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Live Clinically: Introduction

Read time: 3 minutes

We’re excited to kick off a new industry-focused blog designed for individuals working in the field of physical medicine and rehabilitation. While we are trained and practicing physical therapists, the information and evidence we will share can be applied to multiple professions.  

Our world is flooded with information on best practices, and it’s hard to skim through LinkedIn without seeing “evidence-based” content within the first couple posts. Unfortunately, knowing the “best” and most updated treatment techniques is only half the equation. Our ability to critically assess the available information, identify and address judgement and biases, and accurately apply available information is necessary to truly Live Clinically and provide evidence-based treatment. This blog will focus on those skills often neglected and misunderstood. 

To kick off Live Clinically, we think it is important to review the best ways for consuming new information. With the overall intent of these posts being to enhance our treatments, it helps to understand the best way to gather and apply new information. Additionally, one of the most effective and beneficial treatments we provide to our patients is education. Our skill of administering exercise and providing manual therapy is irrelevant if the patient continues to live a potentially detrimental lifestyle outside the clinic (poor nutrition, lack of sleep, little activity, etc.). 

Often, we educate patients ad nauseam in one fell swoop expecting the patient to retain everything. Similarly, we educate each other (whether it be clinical, managerial, or leadership training) in single, blocked occurrences and expect to immediately be proficient with the new information. Think back on your past experiences with cramming information. How much information did you remember after a two-hour graduate school lecture? Ten percent? Twenty? Are you truly learning and applying the information or channeling your inner Calvin as depicted below?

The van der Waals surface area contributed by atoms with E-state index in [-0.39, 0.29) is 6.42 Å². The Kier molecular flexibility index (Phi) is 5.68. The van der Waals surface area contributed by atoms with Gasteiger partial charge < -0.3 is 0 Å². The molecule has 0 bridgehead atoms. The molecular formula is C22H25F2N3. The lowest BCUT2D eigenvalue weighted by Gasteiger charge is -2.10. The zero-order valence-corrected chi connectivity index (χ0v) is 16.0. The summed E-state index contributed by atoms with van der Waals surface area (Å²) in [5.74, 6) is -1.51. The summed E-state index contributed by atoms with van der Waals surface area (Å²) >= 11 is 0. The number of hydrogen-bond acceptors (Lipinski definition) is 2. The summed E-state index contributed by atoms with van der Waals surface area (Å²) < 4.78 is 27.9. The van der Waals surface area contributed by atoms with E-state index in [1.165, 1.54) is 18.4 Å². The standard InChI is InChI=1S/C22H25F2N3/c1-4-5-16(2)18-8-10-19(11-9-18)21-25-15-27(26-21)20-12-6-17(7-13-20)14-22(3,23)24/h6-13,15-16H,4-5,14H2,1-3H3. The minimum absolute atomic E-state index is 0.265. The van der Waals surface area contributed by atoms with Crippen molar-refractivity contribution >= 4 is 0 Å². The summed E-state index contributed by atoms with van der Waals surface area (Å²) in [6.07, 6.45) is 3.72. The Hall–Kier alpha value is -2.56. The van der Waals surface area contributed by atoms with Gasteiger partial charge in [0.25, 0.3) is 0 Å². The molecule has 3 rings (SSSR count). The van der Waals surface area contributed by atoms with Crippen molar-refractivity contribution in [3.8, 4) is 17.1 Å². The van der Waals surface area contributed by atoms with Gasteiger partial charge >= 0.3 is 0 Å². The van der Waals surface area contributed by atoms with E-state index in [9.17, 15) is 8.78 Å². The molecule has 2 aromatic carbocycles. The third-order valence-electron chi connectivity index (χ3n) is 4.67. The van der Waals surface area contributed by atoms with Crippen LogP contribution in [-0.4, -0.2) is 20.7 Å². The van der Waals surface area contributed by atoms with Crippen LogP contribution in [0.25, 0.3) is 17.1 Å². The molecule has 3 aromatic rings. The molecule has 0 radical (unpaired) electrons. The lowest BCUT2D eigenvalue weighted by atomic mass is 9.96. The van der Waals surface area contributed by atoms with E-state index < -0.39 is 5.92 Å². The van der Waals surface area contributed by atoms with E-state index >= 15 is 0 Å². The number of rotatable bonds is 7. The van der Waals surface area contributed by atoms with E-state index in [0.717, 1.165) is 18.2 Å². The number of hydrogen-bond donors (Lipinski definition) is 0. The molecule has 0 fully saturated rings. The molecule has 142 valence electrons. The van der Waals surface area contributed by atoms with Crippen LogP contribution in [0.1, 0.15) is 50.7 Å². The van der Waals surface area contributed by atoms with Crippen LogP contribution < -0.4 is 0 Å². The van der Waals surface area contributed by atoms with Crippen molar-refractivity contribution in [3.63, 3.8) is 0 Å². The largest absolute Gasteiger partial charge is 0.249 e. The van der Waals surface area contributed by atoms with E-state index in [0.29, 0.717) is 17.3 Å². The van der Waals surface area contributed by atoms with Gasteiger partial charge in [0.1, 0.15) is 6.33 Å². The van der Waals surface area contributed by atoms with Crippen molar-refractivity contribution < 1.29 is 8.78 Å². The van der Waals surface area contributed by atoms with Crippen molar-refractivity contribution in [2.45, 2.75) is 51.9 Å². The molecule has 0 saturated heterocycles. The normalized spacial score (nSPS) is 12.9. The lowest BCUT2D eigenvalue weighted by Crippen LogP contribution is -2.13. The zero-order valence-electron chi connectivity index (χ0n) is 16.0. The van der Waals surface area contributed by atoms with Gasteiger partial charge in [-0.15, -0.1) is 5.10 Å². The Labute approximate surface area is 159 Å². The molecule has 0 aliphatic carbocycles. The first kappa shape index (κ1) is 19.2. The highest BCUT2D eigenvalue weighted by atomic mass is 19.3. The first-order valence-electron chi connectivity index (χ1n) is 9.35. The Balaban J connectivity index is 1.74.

Image source: Calvin and Hobbes

In the next post, we’ll provide a full write up and dive headfirst into these concepts. For the purpose of this initial post, we’ll just dip our toes in the water. Basically, to better retain information, repeated exposure in small doses over a long period of time leads to greater retention of information. This is referred to as the spacing effect 

As you educate patients, mentor colleagues, and educate yourself, continually review the information over time to improve understanding, recollection, and reflection. While we have little doubt in your superb delivery of information, brilliantly designed analogies, and winning smile creating ease in the patient’s mind, the unfortunate truth is the information you provide on the evaluation day is unlikely to stick for very long. Our challenge to you is checking the recall of your patients throughout their plan of care. We will discuss an abundance of strategies to treat your patients and improve their lives in future posts. Let’s make sure the information sticks! 



Zach Walston, PT, DPT, OCS serves as the National Director of Quality and Research at PT Solutions. Zach grew up in Northern Virginia and earned his Bachelor of Science in Human Nutrition, Foods, and Exercise at Virginia Polytechnic Institute and State University. He then received his Doctorate of Physical Therapy from Emory University before graduating from the PT Solutions’ Orthopaedic Residency Program in 2015.  Zach now serves as the Residency Program Coordinator and the Director of the practice’s Clinical Mentorship Program providing training for over 100 physical therapists a year. Zach currently lives in Marietta, GA with his wife, son, and two dogs.